Devote as much time to thinking about this as you do to feeling about it. Seems you really don’t have very good reasons to divorce your husband. There are things he could probably do better. But as you say, no major problems, so why not work on those.

      How long will it take to train a new man, or to find out that he too has flaws and things that drive you crazy, and that you still really are not on your own? Being on your own isn’t all it’s cracked up to be. My mom worked one or two jobs, usually evenings and midnights, so I’ve been essentially on my own since I was 13 or so. Well, I’m married. The point is, if being on my own was so great, then why are you in a relationship? I don’t think we are meant to be on our own.

      Finally, how on your own can you be with a daughter to raise? Please, think about it. Seems your choice to divorce addresses very few of your stated concerns.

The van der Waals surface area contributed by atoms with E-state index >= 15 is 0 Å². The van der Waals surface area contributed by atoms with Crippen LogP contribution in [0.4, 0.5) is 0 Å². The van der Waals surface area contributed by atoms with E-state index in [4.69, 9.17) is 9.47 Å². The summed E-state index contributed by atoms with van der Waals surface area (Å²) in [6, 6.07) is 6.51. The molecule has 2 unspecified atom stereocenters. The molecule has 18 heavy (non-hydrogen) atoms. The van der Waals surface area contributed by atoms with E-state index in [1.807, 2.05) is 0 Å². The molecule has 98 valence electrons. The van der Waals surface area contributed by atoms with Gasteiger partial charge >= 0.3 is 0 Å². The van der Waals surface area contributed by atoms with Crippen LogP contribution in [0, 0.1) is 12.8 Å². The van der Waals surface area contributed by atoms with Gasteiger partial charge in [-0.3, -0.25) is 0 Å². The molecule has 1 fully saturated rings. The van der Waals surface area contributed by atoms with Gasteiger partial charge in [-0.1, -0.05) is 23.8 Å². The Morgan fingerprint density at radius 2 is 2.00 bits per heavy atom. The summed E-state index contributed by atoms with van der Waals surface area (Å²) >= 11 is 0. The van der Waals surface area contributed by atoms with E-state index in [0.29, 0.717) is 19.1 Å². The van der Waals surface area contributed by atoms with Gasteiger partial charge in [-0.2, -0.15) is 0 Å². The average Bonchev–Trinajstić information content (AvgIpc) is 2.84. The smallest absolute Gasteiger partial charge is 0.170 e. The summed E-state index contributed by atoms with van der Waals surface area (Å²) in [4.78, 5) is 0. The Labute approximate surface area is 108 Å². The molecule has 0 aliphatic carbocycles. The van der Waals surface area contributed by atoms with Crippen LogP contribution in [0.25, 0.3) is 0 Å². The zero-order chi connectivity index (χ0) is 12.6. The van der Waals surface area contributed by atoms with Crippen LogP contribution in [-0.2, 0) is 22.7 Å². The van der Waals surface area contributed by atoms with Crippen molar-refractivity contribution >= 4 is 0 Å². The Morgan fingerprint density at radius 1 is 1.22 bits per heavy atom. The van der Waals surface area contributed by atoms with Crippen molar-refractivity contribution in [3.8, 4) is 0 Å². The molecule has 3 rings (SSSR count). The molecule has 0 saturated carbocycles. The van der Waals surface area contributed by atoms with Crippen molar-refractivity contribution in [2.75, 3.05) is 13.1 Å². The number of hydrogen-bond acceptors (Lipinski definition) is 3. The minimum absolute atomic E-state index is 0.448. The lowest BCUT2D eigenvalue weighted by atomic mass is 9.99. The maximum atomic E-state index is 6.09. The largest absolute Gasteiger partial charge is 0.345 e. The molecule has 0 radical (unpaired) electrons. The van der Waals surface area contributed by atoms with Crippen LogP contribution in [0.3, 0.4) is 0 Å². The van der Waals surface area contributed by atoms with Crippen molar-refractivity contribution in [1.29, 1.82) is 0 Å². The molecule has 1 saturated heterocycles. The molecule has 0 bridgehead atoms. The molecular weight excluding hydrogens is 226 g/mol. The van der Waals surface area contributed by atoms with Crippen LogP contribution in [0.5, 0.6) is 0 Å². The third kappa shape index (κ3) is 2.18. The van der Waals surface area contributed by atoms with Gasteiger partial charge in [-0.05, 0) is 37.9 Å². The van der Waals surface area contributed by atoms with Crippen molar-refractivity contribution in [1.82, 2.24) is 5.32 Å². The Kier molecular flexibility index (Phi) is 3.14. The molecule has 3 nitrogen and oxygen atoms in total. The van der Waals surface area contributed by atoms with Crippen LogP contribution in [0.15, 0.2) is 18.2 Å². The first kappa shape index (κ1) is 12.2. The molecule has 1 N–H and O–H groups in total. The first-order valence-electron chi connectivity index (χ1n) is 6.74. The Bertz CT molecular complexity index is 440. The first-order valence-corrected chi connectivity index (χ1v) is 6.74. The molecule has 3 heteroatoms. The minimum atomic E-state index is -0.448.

28. Jo says:

    (USA) If marriage isn’t “forced” due to pregnancy, arranged, or other, that comment that God’s first pick is the bulls-eye — well, I agree. I’ve been told that at the 5 year mark, I’ll start feeling better. I don’t.

    It’s true that my ex was always too busy to go to counseling, didn’t seem to want to work on the marriage –all the problems were on my side. With that said, I’d read self help books ad nausea-um pre divorce and don’t want to look at a one post divorce. I almost think that divorce may have resulted out of the books’ premise. The premise that “I deserve…” (fill in the blanks). I deserve to have it all… I deserve to have nice clothes… I deserve to have flowers… I deserve to be treated like a princess (whatever…). It’s a fact, in my life anyway, that the divorce caused a perpetual funeral sense. My ex hasn’t remarried, and I never will. I will never date, I will never go out –maybe it’s because I still feel married after 20 years with 2 sons.